The West, contends Conradi, misread Russia in the 1990s. “What it chose to interpret as assent . . . to [NATO’s] eastward expansion was, in reality, weakness and an inability to resist,” a humiliation compounded by the manner in which, as he explains, a “triumphalist” America “had become rather too fond of a unipolar world.” It had become too confident as well, beguiled by an interlude that it mistook for an era. It trampled over the sensitivities of a fallen superpower that had not accepted its fall. Russia believed it still merited a seat at the top table, and not only, as Conradi emphasizes, on American terms.

To be sure, it was wildly optimistic of Russia to expect an invitation to join NATO (something for which Putin was angling in his early period in office): There could be no room for the bear in the henhouse. When West Germany was admitted by its former adversaries into NATO in 1955, it was dependent on the U.S. for its defense and had quite clearly learned from the horrors of the past: It was no conceivable danger to those with whom it wanted to team up. The same could not be said of early-21st-century Russia.

Yet Russia’s support for the U.S. after 9/11 was speedy and helpful (and beforehand Moscow had warned Washington that there could be trouble brewing). The threat posed by Islamic extremism might have formed the basis for long-term cooperation between the two, but that promise was sabotaged by America’s unwillingness to reciprocate, not to speak of the attack on (secular) Iraq, a Soviet client for decades.

And Iraq was not the only longstanding Kremlin ally to fall foul of NATO. Orthodox, Slavic Serbia was also battered into submission, and Kosovo, a rebel province of immense historical significance, was later wrested from it. European borders had been shifted by force. After occupying Crimea six years later, Putin referred to the “well-known Kosovo precedent.”

Yeltsin’s relative liberalism, argues Conradi, will prove an aberration. That too is not inevitable, but under the circumstances, it’s not surprising that Russia, nursing the grievances it did, turned into the antagonist it has become. What is surprising is how long it took for it to be taken sufficiently seriously even after the wealth created by a recovering oil price (rather than by the fruits of a well-managed economic restructuring that, had it happened, might have taken the country in a different direction) both entrenched the regime and gave it the resources to punch back. The West was right to pursue the agenda it did in Eastern Europe but was oddly unprepared for countermeasures by the Kremlin, especially after the challenge to the Putin regime posed by the color revolutions in Ukraine and Georgia and then, with catastrophic results, the far greater upheaval in Ukraine in 2014, an upheaval that Conradi chronicles with characteristic evenhandedness.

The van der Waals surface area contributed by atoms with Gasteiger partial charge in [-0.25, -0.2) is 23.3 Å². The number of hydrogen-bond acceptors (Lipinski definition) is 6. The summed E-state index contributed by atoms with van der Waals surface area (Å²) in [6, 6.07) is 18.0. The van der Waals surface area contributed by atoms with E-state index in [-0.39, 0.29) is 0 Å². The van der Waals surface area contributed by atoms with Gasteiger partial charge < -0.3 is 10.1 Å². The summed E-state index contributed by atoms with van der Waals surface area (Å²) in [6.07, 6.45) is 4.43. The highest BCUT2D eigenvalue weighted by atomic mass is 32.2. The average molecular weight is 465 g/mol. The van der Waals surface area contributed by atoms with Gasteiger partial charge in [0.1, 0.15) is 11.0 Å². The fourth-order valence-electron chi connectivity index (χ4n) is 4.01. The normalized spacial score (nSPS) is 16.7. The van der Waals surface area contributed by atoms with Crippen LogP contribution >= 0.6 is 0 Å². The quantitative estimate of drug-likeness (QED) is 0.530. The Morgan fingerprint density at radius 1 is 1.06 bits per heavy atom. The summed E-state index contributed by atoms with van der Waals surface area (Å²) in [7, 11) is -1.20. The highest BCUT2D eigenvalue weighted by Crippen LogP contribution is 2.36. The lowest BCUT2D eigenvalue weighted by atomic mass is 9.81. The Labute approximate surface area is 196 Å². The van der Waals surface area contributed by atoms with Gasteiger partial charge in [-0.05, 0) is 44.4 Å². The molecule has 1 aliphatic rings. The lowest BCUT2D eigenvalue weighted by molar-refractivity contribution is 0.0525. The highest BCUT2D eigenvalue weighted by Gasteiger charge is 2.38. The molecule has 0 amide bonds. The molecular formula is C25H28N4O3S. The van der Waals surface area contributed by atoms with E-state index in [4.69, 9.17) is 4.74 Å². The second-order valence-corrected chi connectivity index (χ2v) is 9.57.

To Conradi, it’s remarkable that the West has yet to put together the “well-considered and historically relevant” policy that Zbigniew Brzezinski called for over 20 years ago. Well, our statesmen are what they are, but it’s hard to deny that Russia has been treated with striking carelessness and startling complacency, treatment that may not have “lost” Russia but undoubtedly helped make matters worse. The supposition by the Western elite that Russia’s time as a great power had passed played its part in all this, handily reinforced by the pleasantly reassuring assumption that the history it no longer understood had come, as the saying then went, to an end.

Then there was the conviction, particularly within the EU and the Obama administration, that an emerging supranational order was eclipsing “19th century” power politics, a delusion that overlapped with a curious faith in allegedly universal values. What those were was a touch murky, but democracy was ostensibly among them, something George W. Bush declared that he wanted to promote worldwide — a stance incompatible, as Conradi recounts, with Russian calls for “non-interference in the affairs of sovereign countries.” However hypocritical those calls (ask the Balts, the Ukrainians, the Georgians . . .), they revealed a growing ideological dimension to the burgeoning rivalry between Russia and the West.

As President Trump is discovering, that rivalry is unlikely to ease anytime soon, but it could be managed — jostling between great powers is nothing new — and perhaps even reduced. After all, Russia and the West do have interests in common, most notably (but not only) with regard to Islamic extremism. But first the West must learn to toughen up, panic less, preach less, and think more.

In This Issue